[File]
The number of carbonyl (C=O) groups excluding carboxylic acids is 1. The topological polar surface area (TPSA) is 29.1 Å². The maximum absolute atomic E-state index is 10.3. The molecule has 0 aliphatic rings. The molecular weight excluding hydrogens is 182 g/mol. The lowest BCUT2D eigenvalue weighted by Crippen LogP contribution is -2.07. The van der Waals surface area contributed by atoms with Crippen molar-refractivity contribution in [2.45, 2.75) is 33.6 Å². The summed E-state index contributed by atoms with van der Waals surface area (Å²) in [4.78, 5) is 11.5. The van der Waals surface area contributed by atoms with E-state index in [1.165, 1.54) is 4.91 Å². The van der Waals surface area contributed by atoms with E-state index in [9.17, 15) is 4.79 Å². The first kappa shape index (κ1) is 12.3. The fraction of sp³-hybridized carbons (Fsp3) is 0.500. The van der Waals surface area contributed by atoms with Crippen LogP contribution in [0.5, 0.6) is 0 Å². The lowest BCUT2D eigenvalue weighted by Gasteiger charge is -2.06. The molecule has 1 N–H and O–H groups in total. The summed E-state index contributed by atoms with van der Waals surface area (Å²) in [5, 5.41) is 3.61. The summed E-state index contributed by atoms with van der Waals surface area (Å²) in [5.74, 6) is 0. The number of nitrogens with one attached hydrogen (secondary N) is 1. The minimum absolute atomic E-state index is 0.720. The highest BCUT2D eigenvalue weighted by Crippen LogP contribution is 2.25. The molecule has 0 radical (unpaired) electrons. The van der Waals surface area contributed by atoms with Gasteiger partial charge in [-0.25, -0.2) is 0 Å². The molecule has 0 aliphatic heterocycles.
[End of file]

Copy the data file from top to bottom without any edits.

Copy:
The number of carbonyl (C=O) groups excluding carboxylic acids is 1. The topological polar surface area (TPSA) is 29.1 Å². The maximum absolute atomic E-state index is 10.3. The molecule has 0 aliphatic rings. The molecular weight excluding hydrogens is 182 g/mol. The lowest BCUT2D eigenvalue weighted by Crippen LogP contribution is -2.07. The van der Waals surface area contributed by atoms with Crippen molar-refractivity contribution in [2.45, 2.75) is 33.6 Å². The summed E-state index contributed by atoms with van der Waals surface area (Å²) in [4.78, 5) is 11.5. The van der Waals surface area contributed by atoms with E-state index in [1.165, 1.54) is 4.91 Å². The van der Waals surface area contributed by atoms with E-state index in [9.17, 15) is 4.79 Å². The first kappa shape index (κ1) is 12.3. The fraction of sp³-hybridized carbons (Fsp3) is 0.500. The van der Waals surface area contributed by atoms with Crippen LogP contribution in [0.5, 0.6) is 0 Å². The lowest BCUT2D eigenvalue weighted by Gasteiger charge is -2.06. The molecule has 1 N–H and O–H groups in total. The summed E-state index contributed by atoms with van der Waals surface area (Å²) in [5, 5.41) is 3.61. The summed E-state index contributed by atoms with van der Waals surface area (Å²) in [5.74, 6) is 0. The number of nitrogens with one attached hydrogen (secondary N) is 1. The minimum absolute atomic E-state index is 0.720. The highest BCUT2D eigenvalue weighted by Crippen LogP contribution is 2.25. The molecule has 0 radical (unpaired) electrons. The van der Waals surface area contributed by atoms with Gasteiger partial charge in [-0.25, -0.2) is 0 Å². The molecule has 0 aliphatic heterocycles.